The Faculty Senate is considering adding a graduate school for professional studies to fill a recent increase in demand for professional education, according to a committee assigned to report on the benefits of adding the school.
The Joint Task Force on the College of Professional Studies, a 14-member group that was formed in February, recommended adding the school in a report presented to the Faculty Senate Sept. 1.
The new grad school, will focus on InfoComm – continuing education that focuses on information systems, technology and communication.
The task force maintained that the school is necessary because of the demand for continuing professional education in the new knowledge-based economy, according to the report. The task force consists of seven faculty members and seven administrators, including Vice President of Academic Affairs Don Lehman.
The task force began developing a proposal in March to create a new entrepreneurial academic unit within the University, according to the report.
Adding the school would allow GW to respond quickly and substantively to the market in continuing professional education and simultaneously maintain the academic trademark that the University’s stock-in-trade, according to the report.
Professor John Boswell, a member of the task force, said the College of Professional Studies would recruit its students from corporations rather than targeting individuals.
Businesses would approach GW with a need to train people in a certain area of study, he said. The new school would set up a course for the company and teach its employees with materials provided by the corporation.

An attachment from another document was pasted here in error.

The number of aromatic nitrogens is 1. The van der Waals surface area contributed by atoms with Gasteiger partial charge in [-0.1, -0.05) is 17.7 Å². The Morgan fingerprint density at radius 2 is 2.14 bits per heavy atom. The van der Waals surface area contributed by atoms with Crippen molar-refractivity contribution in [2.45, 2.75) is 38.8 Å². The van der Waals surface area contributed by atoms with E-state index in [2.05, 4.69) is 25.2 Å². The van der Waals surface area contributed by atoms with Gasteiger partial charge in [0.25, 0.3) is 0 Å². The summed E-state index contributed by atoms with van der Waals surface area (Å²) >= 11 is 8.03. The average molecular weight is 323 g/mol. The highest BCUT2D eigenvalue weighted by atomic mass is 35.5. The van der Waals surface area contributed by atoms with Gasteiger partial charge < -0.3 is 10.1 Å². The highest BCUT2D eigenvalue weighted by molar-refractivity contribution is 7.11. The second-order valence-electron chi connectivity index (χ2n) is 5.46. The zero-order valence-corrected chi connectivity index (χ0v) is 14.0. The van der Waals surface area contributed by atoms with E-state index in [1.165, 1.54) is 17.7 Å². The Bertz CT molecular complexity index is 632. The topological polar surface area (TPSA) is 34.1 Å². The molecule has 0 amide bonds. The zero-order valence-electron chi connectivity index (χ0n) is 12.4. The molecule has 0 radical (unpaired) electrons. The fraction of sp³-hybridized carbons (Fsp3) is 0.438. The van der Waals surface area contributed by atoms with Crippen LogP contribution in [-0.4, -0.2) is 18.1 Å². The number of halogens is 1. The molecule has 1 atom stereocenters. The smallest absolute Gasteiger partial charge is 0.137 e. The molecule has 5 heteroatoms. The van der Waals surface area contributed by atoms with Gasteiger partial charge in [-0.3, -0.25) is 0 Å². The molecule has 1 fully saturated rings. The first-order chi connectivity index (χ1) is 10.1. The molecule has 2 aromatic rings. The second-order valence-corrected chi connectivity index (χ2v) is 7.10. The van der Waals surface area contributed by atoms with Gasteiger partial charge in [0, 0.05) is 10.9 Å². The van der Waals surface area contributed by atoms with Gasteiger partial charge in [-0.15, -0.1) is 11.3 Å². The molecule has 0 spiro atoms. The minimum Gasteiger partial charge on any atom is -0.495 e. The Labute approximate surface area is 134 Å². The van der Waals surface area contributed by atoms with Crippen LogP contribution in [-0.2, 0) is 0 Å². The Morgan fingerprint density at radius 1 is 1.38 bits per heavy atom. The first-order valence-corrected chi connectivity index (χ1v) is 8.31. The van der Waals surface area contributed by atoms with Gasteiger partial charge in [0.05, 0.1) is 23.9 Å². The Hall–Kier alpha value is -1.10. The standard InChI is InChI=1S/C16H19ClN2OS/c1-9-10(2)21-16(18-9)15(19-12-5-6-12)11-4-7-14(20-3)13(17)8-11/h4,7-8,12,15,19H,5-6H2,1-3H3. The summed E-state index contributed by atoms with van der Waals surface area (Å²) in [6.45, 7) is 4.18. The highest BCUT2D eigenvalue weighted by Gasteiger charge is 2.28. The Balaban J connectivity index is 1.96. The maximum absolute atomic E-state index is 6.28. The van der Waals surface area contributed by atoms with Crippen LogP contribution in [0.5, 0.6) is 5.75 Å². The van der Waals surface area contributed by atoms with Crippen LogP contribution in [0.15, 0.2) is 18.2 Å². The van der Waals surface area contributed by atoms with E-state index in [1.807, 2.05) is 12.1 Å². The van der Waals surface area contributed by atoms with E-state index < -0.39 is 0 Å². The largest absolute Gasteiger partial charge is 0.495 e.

Courses will only exist as long as there is a need for them, officials said. The new school would not be able to offer degrees that students can already receive in other graduate programs at GW, according to the report.
Students who cannot find a degree program that matches their needs would work with the College of Professional Studies to create a new degree program, according to the report.
When writing the proposal, the task force was concerned with maintaining the University’s academic integrity in this new school, Boswell said.
Commercialization is affecting all institutions, Boswell said. It is necessary to maintain an academic base, while at the same time responding to the changing needs of the times. It is better to set up an organization that responds to the changing fields and keeping the faculty and students included in this process, instead of setting up a private function.
The Faculty Senate will decide if it will present the recommendation to the Board of Trustees during the senate’s next meeting Oct. 15.
This article appeared in the September 25, 2000 issue of the Hatchet.